One month after European Union member states adopted a critical report on the state of Swiss-EU relations, top officials from both sides have met in Brussels to try to give a new boost to the relationship and to resolve institutional problems.
Tuesday’s six-hour exploratory talks between Swiss State Secretary Yves Rossier and David O’Sullivan, the Chief Operating Officer of the EU's diplomatic corps, the European External Action Service, were described as “positive”.
O’Sullivan said he was convinced it was possible to reconcile the current EU and Swiss institutional positions, especially as Switzerland was a “very important” partner.
“We don’t want things to drag on. It will be a question of a few months,” he added.
This was the second meeting between the pair - the last was in November 2012. A follow-up session is scheduled in Bern on March 20.
The two officials plan to submit a series of possible scenarios to unblock the current impasse before summer to Swiss and EU political authorities. Any interesting ideas taken up would be pursued in formal negotiations in autumn.
“There is a willingness on both sides to find solutions to the institutional headache,” said Rossier, adding that during their talks three different options had emerged.
The Swiss secretary of state declined to give more details but one idea is to make the Swiss Competition Commission (Comco) more international to serve as a monitoring body.
Switzerland and the EU have concluded more than 120 bilateral accords on a broad range of issues.
They include the 1972 free trade treaty and the 1999 free movement of people accord, regulating access to the labour markets of Switzerland and the 27-nation bloc.
In 1992 Swiss voters narrowly rejected the European Economic Area treaty, a halfway house to EU membership.
Brussels wants Switzerland to take over EU law automatically pertaining to the accords and an international arbitration body to rule in controversial cases.
Under domestic pressure to stem immigration, the Swiss government last year decided to limit the number of workers from eight eastern EU member states.
Croatia and Cohesion Fund
The two officials told reporters that they had discussed a number of other matters such as Croatia’s forthcoming membership of the EU on July 1, 2013.
One of consequences is that the free movement accord between Switzerland and the EU must be adapted. EU member states are also calling for a Swiss financial contribution to help Zagreb reduce economic and social differences with the most prosperous EU nations.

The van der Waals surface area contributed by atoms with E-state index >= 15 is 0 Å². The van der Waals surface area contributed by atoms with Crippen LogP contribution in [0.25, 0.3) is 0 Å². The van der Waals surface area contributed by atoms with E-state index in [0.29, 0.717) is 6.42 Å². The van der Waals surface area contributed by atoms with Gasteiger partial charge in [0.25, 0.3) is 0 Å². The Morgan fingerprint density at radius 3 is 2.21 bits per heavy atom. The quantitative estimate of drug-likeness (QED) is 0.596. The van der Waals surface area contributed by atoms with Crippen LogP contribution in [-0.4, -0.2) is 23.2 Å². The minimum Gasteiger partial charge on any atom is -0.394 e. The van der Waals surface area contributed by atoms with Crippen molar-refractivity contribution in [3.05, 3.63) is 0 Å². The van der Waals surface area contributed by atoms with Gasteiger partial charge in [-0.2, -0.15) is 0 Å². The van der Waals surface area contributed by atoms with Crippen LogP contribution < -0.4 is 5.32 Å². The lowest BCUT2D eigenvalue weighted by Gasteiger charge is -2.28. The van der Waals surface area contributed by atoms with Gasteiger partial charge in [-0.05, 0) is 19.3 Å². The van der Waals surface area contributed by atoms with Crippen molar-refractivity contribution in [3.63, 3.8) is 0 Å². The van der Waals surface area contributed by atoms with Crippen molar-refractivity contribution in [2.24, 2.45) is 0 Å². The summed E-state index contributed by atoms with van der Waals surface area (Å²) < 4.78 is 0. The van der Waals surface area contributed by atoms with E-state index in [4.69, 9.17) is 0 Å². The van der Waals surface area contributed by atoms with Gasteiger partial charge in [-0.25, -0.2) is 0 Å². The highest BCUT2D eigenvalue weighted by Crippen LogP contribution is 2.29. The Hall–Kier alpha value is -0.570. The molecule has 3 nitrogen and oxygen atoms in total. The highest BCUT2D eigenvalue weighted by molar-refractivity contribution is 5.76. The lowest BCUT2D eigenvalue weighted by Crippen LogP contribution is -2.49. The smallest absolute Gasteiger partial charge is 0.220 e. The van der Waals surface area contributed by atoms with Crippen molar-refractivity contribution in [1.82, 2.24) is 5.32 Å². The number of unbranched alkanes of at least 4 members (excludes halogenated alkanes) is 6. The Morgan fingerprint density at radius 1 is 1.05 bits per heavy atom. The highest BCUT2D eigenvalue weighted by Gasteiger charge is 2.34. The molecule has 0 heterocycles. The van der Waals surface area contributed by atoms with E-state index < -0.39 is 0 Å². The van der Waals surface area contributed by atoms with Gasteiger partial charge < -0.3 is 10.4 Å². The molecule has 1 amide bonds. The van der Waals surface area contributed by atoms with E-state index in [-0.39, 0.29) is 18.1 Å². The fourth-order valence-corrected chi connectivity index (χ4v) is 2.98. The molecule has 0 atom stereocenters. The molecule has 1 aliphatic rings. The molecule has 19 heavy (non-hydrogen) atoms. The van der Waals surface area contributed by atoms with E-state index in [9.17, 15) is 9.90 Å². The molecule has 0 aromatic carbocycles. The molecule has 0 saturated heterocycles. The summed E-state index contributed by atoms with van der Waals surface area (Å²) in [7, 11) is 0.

Another issue on the table was the renewal of Swiss support to the so-called Cohesion Fund – so far over SFr1 billion – for the ten Eastern European countries that joined the European Union in 2004.
“There is no organic link between these financial questions and the other matters,” noted Rossier, adding that they should be examined as part of a global look at EU-Swiss relations.
The electricity market was also a topic for discussion in Brussels. It is unclear whether there is any link between this issue and that of Swiss aid to the less-developed EU states.
“Difficulties over institutional matters should not prevent other issues from progressing at their own pace,” said O’Sullivan reassuringly.
Switzerland is not an EU member but has signed some 200 bilateral accords on a broad range of issues with the body. However, this path is becoming increasingly difficult to follow.
The EU is not only demanding Switzerland adopt EU law but also wants joint supervisory bodies and jurisdiction over the implementation of the bilateral accords.
At the end of December EU transport and energy ministers formally adopted a list of complaints against Switzerland, declaring that bilateral accords were “at a dead end” and Switzerland should “dynamically assume” EU law.
But Switzerland rejects any measure which would force it to automatically adjust to developments in EU law, seeing this as an attack on its sovereignty.
Last summer, Swiss President Eveline Widmer-Schlumpf sent a letter to Brussels containing potential negotiable solutions. This was “received favourably” by the EU.
To respond to European demands of improvements in the current inefficient monitoring system, Bern proposed the implementation of a non-European system which would be national and independent. However, this idea was rejected by the EU, which called for an “international supervisory mechanism and legal control”.